Doors to manual...
...and the steel door of the shipping container in Toynbee Studios' courtyard rolled back. Ten bemused diners were ushered in to the cramped but admirably authentic aeroplane interior of the Plane Food Café. The smell of the super-heated plastic containers was the same as the food they held; we sat politely with seatbelts fastened, safety bibs on, awaiting artist Richard Dedomenici and his stewardess to serve us from the trolley.
We got dinner, we got drinks and the inflight info was Dedomenici's film about birdstrikes and how geese can detect radiation. It was informative, funny, irreverent while serious in tone, irrelevant but focused. We learned about 'snarge' (the mushy results of a birdstrike) and airport birdscarers, we were also gratefully distracted from the spaghetti bolognese that had the texture of mashed potato mixed with tennis ball shavings, coated in gluey, pungent transparent melted cheese that sat on our laps.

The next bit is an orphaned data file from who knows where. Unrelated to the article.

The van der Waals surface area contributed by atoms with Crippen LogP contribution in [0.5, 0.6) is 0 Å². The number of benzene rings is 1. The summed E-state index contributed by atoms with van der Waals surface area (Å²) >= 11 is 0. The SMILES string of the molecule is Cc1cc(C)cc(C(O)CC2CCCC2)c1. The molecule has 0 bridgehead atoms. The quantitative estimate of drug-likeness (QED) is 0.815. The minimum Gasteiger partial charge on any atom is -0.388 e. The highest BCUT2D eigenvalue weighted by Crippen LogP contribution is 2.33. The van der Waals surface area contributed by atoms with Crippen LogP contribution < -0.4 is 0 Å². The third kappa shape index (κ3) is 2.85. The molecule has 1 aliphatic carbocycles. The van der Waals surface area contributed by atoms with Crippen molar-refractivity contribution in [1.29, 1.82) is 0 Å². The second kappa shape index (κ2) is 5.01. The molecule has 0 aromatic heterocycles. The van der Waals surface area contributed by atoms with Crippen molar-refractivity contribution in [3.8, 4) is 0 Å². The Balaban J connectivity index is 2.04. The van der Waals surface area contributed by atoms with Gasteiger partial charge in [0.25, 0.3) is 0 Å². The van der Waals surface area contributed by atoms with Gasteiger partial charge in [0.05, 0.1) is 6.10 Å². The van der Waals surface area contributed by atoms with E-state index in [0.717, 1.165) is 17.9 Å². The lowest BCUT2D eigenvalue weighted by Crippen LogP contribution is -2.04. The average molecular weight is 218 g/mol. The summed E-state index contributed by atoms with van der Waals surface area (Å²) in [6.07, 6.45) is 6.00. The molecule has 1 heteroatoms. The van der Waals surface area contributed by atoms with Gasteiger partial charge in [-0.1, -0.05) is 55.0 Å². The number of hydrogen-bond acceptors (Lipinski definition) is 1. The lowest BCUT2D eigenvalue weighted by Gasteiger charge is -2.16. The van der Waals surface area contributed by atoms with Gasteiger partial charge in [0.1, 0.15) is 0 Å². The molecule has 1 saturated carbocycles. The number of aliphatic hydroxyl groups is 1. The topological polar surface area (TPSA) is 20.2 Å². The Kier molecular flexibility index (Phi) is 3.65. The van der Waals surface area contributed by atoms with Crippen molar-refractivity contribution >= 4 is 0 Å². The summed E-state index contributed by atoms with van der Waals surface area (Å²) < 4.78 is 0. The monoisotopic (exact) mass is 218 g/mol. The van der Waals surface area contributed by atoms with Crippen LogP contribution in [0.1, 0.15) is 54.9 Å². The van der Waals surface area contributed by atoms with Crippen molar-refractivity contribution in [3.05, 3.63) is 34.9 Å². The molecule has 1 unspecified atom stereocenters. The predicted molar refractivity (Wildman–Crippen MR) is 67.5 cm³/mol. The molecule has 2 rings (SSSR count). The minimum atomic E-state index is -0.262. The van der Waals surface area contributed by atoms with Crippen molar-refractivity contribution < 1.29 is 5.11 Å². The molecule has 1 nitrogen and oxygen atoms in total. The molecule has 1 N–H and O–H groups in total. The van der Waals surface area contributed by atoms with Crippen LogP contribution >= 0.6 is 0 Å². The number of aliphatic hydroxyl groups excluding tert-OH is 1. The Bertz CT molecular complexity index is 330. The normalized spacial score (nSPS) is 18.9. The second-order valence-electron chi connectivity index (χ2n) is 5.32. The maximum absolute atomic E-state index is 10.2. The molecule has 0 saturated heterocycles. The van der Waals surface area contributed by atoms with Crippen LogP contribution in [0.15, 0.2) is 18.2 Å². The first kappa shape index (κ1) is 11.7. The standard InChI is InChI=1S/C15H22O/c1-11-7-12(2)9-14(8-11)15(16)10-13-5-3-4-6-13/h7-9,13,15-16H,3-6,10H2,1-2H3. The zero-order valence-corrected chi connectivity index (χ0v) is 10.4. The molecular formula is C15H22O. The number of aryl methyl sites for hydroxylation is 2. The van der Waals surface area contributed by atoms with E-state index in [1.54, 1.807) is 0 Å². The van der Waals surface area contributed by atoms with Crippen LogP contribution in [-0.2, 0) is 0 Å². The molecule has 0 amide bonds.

According to Dedomenici, aeroplane meals taste different outside pressurised aircraft cabins: tastebuds and smell receptors are hindered by cabin pressure so in 'normal' surroundings (such as a fake aircraft cabin inside a shipping container in East London), the food should taste spectacular. It does not. For those who have never flown before or are facing a recession without flying, it was eye-opening as to how much better our lives can be without food and conditions like this.
We ate, we learned, we laughed, we dropped food on our safety bibs and then we emerged a swift 30 minutes later, quite sure flying in real aerospace is a Bad Thing (and the food is lousy) but a short hop with Dedomenici Airlines is a Good Thing. This artist's unique lecture / dining / installation method makes you belch, think and laugh all at the same time.
Plane Food Café continues at Artsadmin until 21 June. For more information and to book go to the Artsadmin website.